AMY GOODMAN: So Swiss bankers would come in on tourist visas.
JAMES HENRY: Exactly.
AMY GOODMAN: And do—
JAMES HENRY: And they would be basically recruiting wealthy Americans to take their money secretly to Switzerland, put it there essentially tax-free, no reporting to the IRS. So, for wealthy Americans who were able to play that game, it was worth quite a bit. Of course, for the rest of us, the ordinary taxpayers who are, you know, withheld against and don’t have the option of going to Switzerland, you know, will never meet a Swiss banker in the United States. This is just another case of where we’re transferring tax burdens to the poor and the middle class, who don’t have any choice but to pay up. So, basic question about the rule of law here, about justice being essentially for sale.
You mentioned the Obama administration. Eric Holder used to be an attorney at Covington & Burling, after he left the Clinton administration. He was handling UBS as a client. The chief IRS legal counsel, Mr. Wilkins, used to be a registered representative for the Swiss Banking Association in Washington, when he was a partner at WilmerHale. You have the U.S. treasury secretary, was in charge of Citibank’s global private banking department when he was at Citibank in 2006. So this administration is literally—and, you know, one of the key golfing partners of the president of the United States, Robert Wolf, used to run UBS America. He was a big fundraiser for Obama in 2008. So this administration is permeated with people who are basically very sympathetic to Wall Street and to Swiss interests, as well. So—
AARON MATÉ: Well, you mentioned Attorney General Eric Holder, who’s been sort of the architect of a strategy that forcing banks into guilty pleas should be done in a way that doesn’t harm the economy. And he used his weekly message earlier this month to clarify the Department of Justice position on prosecuting financial fraud.
ATTORNEY GENERAL ERIC HOLDER: There is no such thing as too big to jail. Some have used that phrase to describe the theory that certain financial institutions, even if they engage in criminal misconduct, should be considered immune from prosecution due to their sheer size and their influence on the economy. That view is mistaken, and it is a view that has been rejected by the Department of Justice. To be clear, no individual or company, no matter how large or how profitable, is above the law.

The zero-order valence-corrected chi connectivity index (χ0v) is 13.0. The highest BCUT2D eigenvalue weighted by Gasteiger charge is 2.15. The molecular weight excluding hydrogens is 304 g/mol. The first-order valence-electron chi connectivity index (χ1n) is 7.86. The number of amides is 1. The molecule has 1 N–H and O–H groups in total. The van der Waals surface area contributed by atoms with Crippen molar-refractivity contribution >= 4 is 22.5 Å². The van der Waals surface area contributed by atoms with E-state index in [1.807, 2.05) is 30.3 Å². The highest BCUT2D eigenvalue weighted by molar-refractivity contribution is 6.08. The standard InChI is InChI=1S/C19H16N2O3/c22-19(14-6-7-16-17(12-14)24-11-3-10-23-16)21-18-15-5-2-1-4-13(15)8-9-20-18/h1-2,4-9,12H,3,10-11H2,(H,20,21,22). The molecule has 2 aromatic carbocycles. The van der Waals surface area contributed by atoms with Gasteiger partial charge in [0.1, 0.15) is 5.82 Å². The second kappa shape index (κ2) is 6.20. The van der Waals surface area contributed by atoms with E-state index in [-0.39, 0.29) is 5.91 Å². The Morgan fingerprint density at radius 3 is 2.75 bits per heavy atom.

AARON MATÉ: Testifying before the Senate Judiciary Committee a year ago, Holder had in fact suggested that some banks are too big to jail. Do you agree with his denial now that that strategy is not in effect?
JAMES HENRY: There’s no evidence in the settlement that there’s anyone going to jail. At the senior levels of Credit Suisse, everyone is in place. The chairman of Credit Suisse today said that they were "white as snow" and that both he and Dougan would remain on. You know, so that’s just rhetoric. And I think the problem is, we have a lot of rhetoric, and major media are basically playing this up as a major settlement, a first criminal prosecution. The BBC yesterday said that this was the end of bank secrecy in Switzerland. This is just ludicrous. If you look below the covers, this is a big missed opportunity. It’s—you know, we’re not going to have this kind of opportunity again very soon.
AMY GOODMAN: Is it a crime for someone to secret away their finances in a Swiss bank?
JAMES HENRY: If you’re a U.S. citizen, you have to report your income to—worldwide income to the Treasury and the state tax authorities, as well.
AMY GOODMAN: What happened to those names that were released by UBS of wealthy Americans who were hiding their money away in Swiss bank accounts? And what should happen to people?
JAMES HENRY: Well, there have been a lot of settlements with those folks, private settlements that—you know, the IRS did go after quite a few of them. One of the whistleblowers in that case got—Bradley Birkenfeld got a large settlement as a reward for his activity. But one of the issues here is that, in Credit Suisse, we didn’t have whistleblowers, and this Justice Department has really failed to produce or to take advantage of Swiss whistleblowers who were available to them. And so we don’t have any names from whistleblowers like we had in the UBS case. And in this case, they are invoking Swiss secrecy.